S'pore, German defence ministers attend virtual dialogue

Multilateralism and international cooperation has served the world well since World War II, but global organisations and systems need to be updated for today's world, said Defence Minister Ng Eng Hen.

The Covid-19 pandemic is but the latest event to have "shakened and weakened the very pillars" of the current global system, said Dr Ng.

But countries should rethink and rework the system without throwing the baby out with the bath water, he added at a virtual dialogue yesterday.

"Globalisation 1.0 was not perfect, but it did serve our needs," said Dr Ng, in an hour-long virtual dialogue organised by German think-tank Konrad Adenauer Stiftung and the S. Rajaratnam School of International Studies (RSIS).

"A regression to parochial nativist and discriminatory policies by any country...will result again in bloc and misaligned interests which led to the previous two world wars."

Of the many challenges facing this generation, Dr Ng said the threat to multilateralism and cooperation is the quintessential one as it affects the fundamental stability of the current world order.

This order, rooted in multilateralism, had allowed for progress, development and peace for many, including Germany, Japan, China and Asean.

Yet even before the pandemic, a series of global events had disrupted this system. United States foreign policy, for instance, shifted considerably over the past decade, as it saw the system as unfair given outcomes that favoured some countries at the expense of others, including itself, said Dr Ng.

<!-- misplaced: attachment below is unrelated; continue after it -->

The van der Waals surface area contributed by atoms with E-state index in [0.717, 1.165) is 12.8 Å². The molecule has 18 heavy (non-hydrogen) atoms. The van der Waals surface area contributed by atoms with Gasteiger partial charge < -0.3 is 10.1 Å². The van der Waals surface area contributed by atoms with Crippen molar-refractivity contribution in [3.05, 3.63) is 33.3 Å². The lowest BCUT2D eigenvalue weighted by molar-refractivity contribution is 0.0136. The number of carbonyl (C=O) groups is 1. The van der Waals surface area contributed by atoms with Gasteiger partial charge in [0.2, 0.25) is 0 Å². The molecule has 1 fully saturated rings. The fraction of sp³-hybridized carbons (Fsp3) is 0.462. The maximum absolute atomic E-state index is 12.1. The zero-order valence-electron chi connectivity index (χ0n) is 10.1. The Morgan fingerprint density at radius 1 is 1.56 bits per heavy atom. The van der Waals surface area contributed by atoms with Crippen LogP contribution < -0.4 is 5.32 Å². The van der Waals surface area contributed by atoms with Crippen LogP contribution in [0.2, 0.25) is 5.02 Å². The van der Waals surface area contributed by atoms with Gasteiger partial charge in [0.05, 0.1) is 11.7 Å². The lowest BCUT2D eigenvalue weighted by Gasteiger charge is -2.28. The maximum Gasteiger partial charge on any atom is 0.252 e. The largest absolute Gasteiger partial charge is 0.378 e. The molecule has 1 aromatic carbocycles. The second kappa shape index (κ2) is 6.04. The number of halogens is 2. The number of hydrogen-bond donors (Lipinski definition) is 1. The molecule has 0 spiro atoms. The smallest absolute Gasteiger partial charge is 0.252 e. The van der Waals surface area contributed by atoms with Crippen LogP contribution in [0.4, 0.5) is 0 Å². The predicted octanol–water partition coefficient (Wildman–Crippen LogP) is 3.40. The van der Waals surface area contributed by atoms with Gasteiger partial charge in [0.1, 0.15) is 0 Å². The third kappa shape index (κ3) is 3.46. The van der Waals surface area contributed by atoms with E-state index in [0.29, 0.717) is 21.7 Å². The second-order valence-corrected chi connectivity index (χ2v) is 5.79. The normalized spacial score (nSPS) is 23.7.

China's rise also presents a challenge to the existing framework, which is built on democratic and liberal ideas, as has managing tensions related to jihadi terrorism and migration, which has strained the existing social fabric of communities in Europe.

The way forward is for multilateral organisations to build more robust global norms, and ensure more equitable and effective use of international law to address inadequacies that have surfaced, he said.

"What is at stake, without sounding an exaggeration, is indeed a revised world order," he said.

The session, titled The Indo-Pacific: Geostrategic Challenges and Opportunities for Germany and Singapore, was also attended by German Defence Minister Annegret Kramp-Karrenbauer.

Mrs Kramp-Karrenbauer agreed, noting that common challenges to humanity such as climate change can be tackled only with a global approach, with all nations on board. Terrorism also "attacks all of us", from people in Paris, to Nice, Vienna and Kabul, she added.

"At the same time, we see that there is a certain trend (of) more regionalisation or a need to find more regional answers - this will not work," she said. That is why countries with shared values and interests need to stand and act together, she said.

Dr Ng expressed optimism that a clash between the US and China is not inevitable. "China has as much to lose as it has to gain from a breaking down of multilateral systems, as does the US.

"The question is...how do we forge common cause and find common ground, and I think as leaders, that to us is the responsibility we have to undertake."

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A version of this article appeared in the print edition of The Straits Times on November 14, 2020, with the headline S'pore, German defence ministers attend virtual dialogue. Subscribe